What is Posture?

What is Posture?  This sounds like such a simple question, but so many people actually do not know how to simply state the definition of posture.  I was teaching a couple of classes last week during Wellness Week at Wayland Middle School, and Posture was the primary topic, aside from what is health, and what is chiropractic etc.  I was surprised, well…not really, at how many students in the one class could not give a good definition of what posture is.  Now, this may have also been some of the 8th graders being too cool for school just not wanting to participate, but none the less, it got me thinking.  When in the office the following day I started asking patients of all ages what the word posture means, and come to find out, many of them couldn’t answer the question much better than some of the 8th graders that week.  Hence, why I am writing this month about Posture, and next month as well (no surprises in June people, sorry)!

I cringe daily looking around at people and their postural habits, mostly bad habits that is.  I am also talking all ages here, not just the younger population that has become technologically challenged in regards to posture with the overstimulation of IPADS, SMART PHONES, and COMPUTERS.  Never mind the inability to have an actual conversation with another person face to face without one of these devices attached at their hip, or hands, but how about what it is doing their posture?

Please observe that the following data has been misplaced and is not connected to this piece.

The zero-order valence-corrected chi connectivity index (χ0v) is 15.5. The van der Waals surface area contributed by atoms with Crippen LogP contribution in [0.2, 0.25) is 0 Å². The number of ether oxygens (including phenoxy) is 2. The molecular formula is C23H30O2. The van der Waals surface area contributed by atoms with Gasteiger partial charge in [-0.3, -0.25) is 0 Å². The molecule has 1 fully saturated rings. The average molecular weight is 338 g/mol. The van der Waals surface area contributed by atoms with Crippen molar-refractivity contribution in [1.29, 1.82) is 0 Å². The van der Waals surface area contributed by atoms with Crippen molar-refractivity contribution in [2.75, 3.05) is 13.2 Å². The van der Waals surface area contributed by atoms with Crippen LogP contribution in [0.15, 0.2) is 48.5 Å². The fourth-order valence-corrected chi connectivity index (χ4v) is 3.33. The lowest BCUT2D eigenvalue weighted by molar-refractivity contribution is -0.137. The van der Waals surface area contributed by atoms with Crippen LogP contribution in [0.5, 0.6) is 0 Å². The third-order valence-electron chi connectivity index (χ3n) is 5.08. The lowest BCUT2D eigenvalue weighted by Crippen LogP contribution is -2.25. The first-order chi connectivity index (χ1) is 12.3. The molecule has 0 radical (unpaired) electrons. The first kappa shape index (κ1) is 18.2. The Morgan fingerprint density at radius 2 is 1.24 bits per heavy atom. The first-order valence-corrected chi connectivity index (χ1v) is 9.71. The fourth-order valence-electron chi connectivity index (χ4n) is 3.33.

Okay, now that I have gotten that off my chest, I am sure you are all clenching at your seats wanting to know what Posture actually means…are you sitting down for this?  Well, maybe you should be standing instead, lol.  Drum roll please…straight out of the dictionary…Posture is the position in which we hold our bodies while standing, sitting, or lying down.  This isn’t rocket science folks, but sometimes the simplest definitions can be the hardest ones to grasp.  More importantly regarding the definition of Posture, it is important to maintain good posture for good health. So, the more important definition then Posture, is “Good Posture”.

Good Posture is the correct alignment of the body parts by the right amount of muscle tension against gravity.  If we did not have posture and the muscles that control it, we would just fall down.  Usually, normal posture is a subconscious thing, and we do not even realize we are doing it, which is pretty cool actually.  When our postural muscles are working properly, they help prevent the forces of gravity from pushing us over, or too far forward, or too far backward.  Postural muscles also help us maintain our balance and posture during movement, not just sitting, standing, or lying down.  Good posture helps us to do all of these things and place the least amount of strain on supporting muscles and ligaments during movement and weight bearing exercises.